Emotional intelligence has been a buzzword in the corporate arena for many years now.
Prospective job applicants all over the world undergo psychometric testing to determine their suitability for a job. Your future might very well rely on the outcome of such a test. Although most of us are well adjusted and considered “normal” with regards to our ability to deal with the challenges we face in the working environment, we all have blind spots and weaknesses that are worth investigating and improving on.
What are the main characteristics of an emotionally intelligent person?
Different models have slightly different areas of focus, but the main ones that are present in all of them are as follows:
- Self awareness: the ability to introspect and self reflect; to know one’s own strengths and weaknesses and their impact on others
- Perceiving emotions: the ability to detect emotions from facial expressions and body language. This is important as perception is necessary in order to analyse.
- Using emotions: the ability to use one’s emotions to function optimally (specifically in the workplace)
- Managing emotions: the ability to know when the display of certain emotions is appropriate and constructive or not.
- Empathy: the ability to consider other people’s feelings when making decisions that will affect them
- Motivation: The ability to self-motivate and achieve specific goals.
Is Emotional Intelligence real?
Some professionals in the scientific fraternity have questioned the validity of the measurement of emotional intelligence and it has even been disputed whether emotional intelligence is a form of intelligence at all. The prolific use of EI measurements by corporate seem to indicate that broader society does find value in the system. A study conducted in 2012 examined the emotional intelligence of two hundred people, one hundred of whom were addicted to marijuana. The results showed that the addicts scored significantly lower in EI and self esteem. A similar study found that recovering addicts can improve their EI with sufficient therapy during recovery.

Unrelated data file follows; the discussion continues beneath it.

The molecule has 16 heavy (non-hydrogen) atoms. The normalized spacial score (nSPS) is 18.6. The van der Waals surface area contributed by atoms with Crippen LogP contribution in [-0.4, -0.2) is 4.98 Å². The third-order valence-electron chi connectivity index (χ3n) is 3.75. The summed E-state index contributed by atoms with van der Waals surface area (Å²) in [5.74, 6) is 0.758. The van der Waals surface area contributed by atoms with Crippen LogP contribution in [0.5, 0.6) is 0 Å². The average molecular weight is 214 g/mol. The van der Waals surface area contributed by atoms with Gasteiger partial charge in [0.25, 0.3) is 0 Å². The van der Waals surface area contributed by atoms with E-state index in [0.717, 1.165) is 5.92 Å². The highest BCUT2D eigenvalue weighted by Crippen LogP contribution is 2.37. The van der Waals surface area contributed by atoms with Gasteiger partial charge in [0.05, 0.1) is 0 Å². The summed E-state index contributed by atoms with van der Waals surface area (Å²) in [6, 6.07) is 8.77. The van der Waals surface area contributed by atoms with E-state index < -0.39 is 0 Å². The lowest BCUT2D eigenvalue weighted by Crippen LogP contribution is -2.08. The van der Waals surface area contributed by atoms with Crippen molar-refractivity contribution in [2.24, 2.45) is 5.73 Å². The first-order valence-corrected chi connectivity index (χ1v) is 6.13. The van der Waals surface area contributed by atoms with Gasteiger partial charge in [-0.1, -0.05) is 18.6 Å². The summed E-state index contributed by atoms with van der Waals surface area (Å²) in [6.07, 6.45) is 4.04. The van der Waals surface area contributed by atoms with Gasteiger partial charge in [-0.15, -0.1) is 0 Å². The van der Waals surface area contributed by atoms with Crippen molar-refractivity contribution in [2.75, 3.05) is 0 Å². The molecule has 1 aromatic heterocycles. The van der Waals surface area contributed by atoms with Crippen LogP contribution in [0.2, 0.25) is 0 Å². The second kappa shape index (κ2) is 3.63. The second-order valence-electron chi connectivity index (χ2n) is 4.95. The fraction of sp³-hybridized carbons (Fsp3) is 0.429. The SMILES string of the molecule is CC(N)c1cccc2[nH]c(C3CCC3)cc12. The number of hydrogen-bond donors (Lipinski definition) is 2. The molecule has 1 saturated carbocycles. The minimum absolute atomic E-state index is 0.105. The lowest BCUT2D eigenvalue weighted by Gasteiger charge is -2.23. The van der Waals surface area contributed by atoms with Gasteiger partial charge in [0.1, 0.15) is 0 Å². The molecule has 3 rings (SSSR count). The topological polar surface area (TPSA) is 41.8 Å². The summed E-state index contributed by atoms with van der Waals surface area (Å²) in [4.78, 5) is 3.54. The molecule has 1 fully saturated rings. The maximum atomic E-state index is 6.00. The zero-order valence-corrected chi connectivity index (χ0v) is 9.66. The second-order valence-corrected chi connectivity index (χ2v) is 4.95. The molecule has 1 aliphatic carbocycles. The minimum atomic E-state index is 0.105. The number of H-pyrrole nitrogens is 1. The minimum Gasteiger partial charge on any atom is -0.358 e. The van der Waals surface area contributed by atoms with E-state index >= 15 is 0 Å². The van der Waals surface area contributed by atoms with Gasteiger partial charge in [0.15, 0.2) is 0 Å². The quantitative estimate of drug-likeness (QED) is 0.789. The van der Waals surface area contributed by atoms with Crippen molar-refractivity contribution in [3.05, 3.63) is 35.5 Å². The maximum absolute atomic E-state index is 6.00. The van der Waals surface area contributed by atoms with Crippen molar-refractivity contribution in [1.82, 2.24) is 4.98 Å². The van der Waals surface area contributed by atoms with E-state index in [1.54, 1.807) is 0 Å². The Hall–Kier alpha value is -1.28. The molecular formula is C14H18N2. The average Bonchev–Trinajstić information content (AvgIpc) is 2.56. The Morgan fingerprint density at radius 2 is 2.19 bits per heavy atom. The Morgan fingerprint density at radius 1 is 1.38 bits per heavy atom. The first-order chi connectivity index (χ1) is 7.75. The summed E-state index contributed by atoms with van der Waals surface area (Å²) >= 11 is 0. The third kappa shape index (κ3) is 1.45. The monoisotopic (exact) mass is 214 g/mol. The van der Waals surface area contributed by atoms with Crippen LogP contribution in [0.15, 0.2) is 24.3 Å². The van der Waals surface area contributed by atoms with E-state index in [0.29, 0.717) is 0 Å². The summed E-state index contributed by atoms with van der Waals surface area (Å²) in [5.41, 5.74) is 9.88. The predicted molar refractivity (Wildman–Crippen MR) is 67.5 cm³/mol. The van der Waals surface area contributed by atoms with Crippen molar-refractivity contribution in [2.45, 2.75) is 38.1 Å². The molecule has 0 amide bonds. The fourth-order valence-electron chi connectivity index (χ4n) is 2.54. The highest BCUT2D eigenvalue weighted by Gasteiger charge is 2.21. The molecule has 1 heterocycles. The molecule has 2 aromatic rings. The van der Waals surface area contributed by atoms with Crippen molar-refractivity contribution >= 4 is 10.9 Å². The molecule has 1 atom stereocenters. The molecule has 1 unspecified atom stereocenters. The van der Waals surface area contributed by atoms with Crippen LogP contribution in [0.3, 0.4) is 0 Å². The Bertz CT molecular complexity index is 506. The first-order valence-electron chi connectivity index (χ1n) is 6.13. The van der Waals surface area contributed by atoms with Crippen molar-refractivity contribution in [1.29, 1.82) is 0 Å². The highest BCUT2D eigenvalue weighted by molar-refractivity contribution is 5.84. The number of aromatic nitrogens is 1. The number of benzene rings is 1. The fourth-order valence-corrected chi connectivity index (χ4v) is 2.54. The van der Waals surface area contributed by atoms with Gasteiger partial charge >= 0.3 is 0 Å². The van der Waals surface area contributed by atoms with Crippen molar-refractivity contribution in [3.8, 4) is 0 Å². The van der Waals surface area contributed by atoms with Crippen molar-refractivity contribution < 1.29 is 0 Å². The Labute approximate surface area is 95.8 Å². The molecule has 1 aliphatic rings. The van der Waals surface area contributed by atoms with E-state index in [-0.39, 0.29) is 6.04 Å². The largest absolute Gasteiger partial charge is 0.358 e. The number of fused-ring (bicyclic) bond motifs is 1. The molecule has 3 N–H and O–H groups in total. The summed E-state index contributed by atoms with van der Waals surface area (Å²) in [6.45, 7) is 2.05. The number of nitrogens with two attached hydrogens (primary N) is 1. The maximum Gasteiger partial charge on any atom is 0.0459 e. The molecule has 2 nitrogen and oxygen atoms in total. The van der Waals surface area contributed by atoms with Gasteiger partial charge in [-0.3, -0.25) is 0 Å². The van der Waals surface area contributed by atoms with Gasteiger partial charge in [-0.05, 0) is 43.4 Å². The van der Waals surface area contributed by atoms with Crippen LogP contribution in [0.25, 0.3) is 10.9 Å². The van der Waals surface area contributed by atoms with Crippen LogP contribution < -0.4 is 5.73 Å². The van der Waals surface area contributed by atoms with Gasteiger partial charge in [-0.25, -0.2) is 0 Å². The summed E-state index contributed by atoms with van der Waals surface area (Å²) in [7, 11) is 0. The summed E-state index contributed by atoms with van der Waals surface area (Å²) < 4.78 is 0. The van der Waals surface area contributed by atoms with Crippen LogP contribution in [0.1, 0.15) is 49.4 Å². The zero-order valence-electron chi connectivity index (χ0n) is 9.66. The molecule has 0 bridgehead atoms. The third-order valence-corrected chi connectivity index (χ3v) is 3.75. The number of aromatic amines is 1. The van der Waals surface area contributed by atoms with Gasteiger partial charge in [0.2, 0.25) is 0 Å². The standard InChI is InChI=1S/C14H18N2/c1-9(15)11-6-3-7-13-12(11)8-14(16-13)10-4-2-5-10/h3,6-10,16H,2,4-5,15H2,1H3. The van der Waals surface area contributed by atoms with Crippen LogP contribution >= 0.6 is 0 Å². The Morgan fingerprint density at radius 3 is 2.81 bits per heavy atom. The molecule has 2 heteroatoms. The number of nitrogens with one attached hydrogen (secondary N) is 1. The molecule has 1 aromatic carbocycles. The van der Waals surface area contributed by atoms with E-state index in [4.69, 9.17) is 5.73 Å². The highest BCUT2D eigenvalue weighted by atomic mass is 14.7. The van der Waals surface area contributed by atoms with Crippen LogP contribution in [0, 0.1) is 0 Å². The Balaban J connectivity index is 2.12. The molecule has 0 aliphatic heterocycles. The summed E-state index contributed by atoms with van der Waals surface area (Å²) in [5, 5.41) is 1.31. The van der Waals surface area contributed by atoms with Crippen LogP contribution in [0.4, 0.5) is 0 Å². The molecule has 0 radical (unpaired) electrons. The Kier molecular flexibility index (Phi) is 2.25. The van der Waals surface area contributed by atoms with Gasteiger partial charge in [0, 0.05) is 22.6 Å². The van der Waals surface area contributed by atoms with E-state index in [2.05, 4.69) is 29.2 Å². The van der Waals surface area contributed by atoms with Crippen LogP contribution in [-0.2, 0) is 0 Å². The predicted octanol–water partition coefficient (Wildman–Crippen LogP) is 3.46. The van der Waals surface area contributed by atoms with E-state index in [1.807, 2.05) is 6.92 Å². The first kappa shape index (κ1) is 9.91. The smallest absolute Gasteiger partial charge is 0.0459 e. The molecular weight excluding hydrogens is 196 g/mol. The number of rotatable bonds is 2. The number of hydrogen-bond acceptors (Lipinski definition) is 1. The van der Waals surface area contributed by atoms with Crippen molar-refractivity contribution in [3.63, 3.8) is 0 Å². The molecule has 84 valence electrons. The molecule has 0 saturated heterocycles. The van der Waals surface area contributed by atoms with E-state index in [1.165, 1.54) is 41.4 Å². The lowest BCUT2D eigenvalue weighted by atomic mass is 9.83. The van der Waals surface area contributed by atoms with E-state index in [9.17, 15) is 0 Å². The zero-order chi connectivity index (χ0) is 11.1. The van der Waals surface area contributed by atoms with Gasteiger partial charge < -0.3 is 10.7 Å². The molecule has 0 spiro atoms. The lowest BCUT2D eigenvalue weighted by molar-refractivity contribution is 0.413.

How to raise emotionally intelligent children?
Parenting is an extremely complex role and probably the most important undertaking any adult will ever make. Every parent will make mistakes at some point, but it is useful to examine one’s own weaknesses to ensure that the same weaknesses aren’t instilled in one’s children. Here are some basic tips. (You can also use them to figure out where your own weaknesses came from during childhood).
- Empathise: Allowing your child the opportunity to express him/herself releases some of the confusion and stress that comes with complex emotions that they may not yet understand. Empathizing with them will ensure that they don’t feel alone. This will lower anxiety levels and help your child to deal better with anxiety as an adult.
- Acknowledge their perspective: Even though you know better, acknowledging their point of view will help them accept a different one. Children develop respect for different views by experiencing it themselves.
- Listen to how they feel: If you allow your child a platform to express how they feel, they will be more likely to allow themselves to express as adults without having outbursts of anger. Calm deliberation is a habit that is learnt during childhood through empathetic parenting.
- Teach problem solving techniques: Help your child learn how to let go of their overwhelming emotions by suggesting solutions. Only do this after you have allowed them to vent though! When they have reached a calm state, offer some ideas for them to try out. This will encourage them to be proactive when they are adults instead of getting stuck in the emotion.
Louisa Theart is a freelance musician and writer. She is thoroughly curious about everything and enjoys sharing her thoughts with the world.